The latest single “Memorium”, and its accompanying visual ode to the history & evolution of CGI, pulses on with a widescreen, starry-eyed majesty, paving way for the restrained ecstasy of the ‘80s synth-pop track “Streets of Babylon”. A personal favorite of mine, this is the most club-oriented song of the record. The momentum continues to build and then the trio leaves the listener dangling in a mist of Robin Guthrie-esque guitar reverb. “Sugar and Bullets” employs a spiky electric guitar plucking that could have been pulled out of theSuspiriasoundtrack. The contrast of sunny pop chorus and foreboding background instrumentals, creates a striking dichotomy.
“Master of Gold”, pulls back the reins on the forward-driving momentum and injects the proceedings with strummed acoustic guitars and a psychedelic-infused haze. Stylistically reminiscent of the Swedish band Dungen or Tame Impala, the song serves as the dividing point between the first and second halves of the album. “Systematic” coasts by on an entertaining funk-laden groove and features a wicked, spaced-out guitar accompaniment. As I’ve mentioned guitars multiple times now, I must say that the instrumentation on this album is all rather clever, both in that aforementioned department and in the wide array of synth-sounds utilized throughout.
“Deep Blue Lines”, with its continually looping, five-note ascending scales, drifts by like a satellite gliding across the sky. It’s a beautiful track that instantly made me think of any number of songs off Mercury Rev’s Deserter’s Songs, if they had gone full on electronica. The album closes with a shimmering sitar in the distance before returning to a sound that pays tribute to their debut record and steps firmly onto a dance floor in the present. “Melodiya” is a perfect, rapturous, hands in the air closure to an already impressive collection of songs.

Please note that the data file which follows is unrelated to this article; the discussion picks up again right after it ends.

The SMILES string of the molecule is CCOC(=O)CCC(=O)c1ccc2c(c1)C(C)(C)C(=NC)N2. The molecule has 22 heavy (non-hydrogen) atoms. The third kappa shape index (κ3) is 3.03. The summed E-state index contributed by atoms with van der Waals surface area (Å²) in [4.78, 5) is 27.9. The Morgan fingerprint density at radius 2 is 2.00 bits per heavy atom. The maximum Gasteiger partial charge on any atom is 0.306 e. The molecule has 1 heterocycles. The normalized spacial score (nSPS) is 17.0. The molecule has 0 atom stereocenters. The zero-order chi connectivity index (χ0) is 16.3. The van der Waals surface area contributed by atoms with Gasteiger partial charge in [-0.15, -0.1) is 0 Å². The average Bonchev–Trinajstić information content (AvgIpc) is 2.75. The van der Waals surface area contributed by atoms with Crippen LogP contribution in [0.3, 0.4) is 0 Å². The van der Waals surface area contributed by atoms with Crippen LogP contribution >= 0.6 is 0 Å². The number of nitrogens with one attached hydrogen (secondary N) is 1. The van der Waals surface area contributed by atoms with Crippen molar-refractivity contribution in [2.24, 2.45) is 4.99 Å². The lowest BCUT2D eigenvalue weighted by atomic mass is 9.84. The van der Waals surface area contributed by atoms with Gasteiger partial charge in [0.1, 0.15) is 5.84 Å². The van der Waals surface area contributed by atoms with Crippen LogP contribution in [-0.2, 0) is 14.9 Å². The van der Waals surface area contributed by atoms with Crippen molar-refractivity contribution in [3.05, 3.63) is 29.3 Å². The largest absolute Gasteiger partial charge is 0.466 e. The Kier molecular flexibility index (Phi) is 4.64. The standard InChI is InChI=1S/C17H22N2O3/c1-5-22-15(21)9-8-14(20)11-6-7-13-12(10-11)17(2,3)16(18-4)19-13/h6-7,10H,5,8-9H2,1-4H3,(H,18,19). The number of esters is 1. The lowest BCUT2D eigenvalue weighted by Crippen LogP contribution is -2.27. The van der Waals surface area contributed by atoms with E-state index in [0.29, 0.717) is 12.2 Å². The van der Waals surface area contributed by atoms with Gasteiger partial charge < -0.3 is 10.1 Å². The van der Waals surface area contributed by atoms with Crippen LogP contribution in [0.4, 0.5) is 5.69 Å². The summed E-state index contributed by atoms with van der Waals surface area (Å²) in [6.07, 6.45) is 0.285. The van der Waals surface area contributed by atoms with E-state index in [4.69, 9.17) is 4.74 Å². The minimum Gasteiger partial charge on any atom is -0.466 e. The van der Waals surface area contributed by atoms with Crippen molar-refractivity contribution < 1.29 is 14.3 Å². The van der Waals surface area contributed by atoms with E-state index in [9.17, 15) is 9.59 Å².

The Melbourne-based band took a brief hiatus in the three years following their last album The Crystal Axis and collectively turned their focus towards a film scoring project for 2012’s Melbourne Music Week, under the band name Thematica. It appears that detour gave them a refined clarity and renewed creative vision. Sonically cohesive, Uncanny Valley is the sound of a band rediscovering the inspiration that had seemingly been diluted on their sophomore effort. Undeniably human and full of marvelous imperfections, the synthetic landscape the trio has created, never rings false or seems disingenuous. In that sense, with Uncanny Valley, Midnight Juggernauts have successfully avoided eliciting any of the negative emotions their album’s title might imply. The hatchets can be put away this time around.
// Sound Affects
"The man whose songs were recorded by Johnny Cash, Alan Jackson, Ricky Skaggs, David Allan Coe, The Highwaymen, and countless others succumbs to time’s cruel cue that the only token of permanence we have to offer are the effects of shared moments and memories.READ the article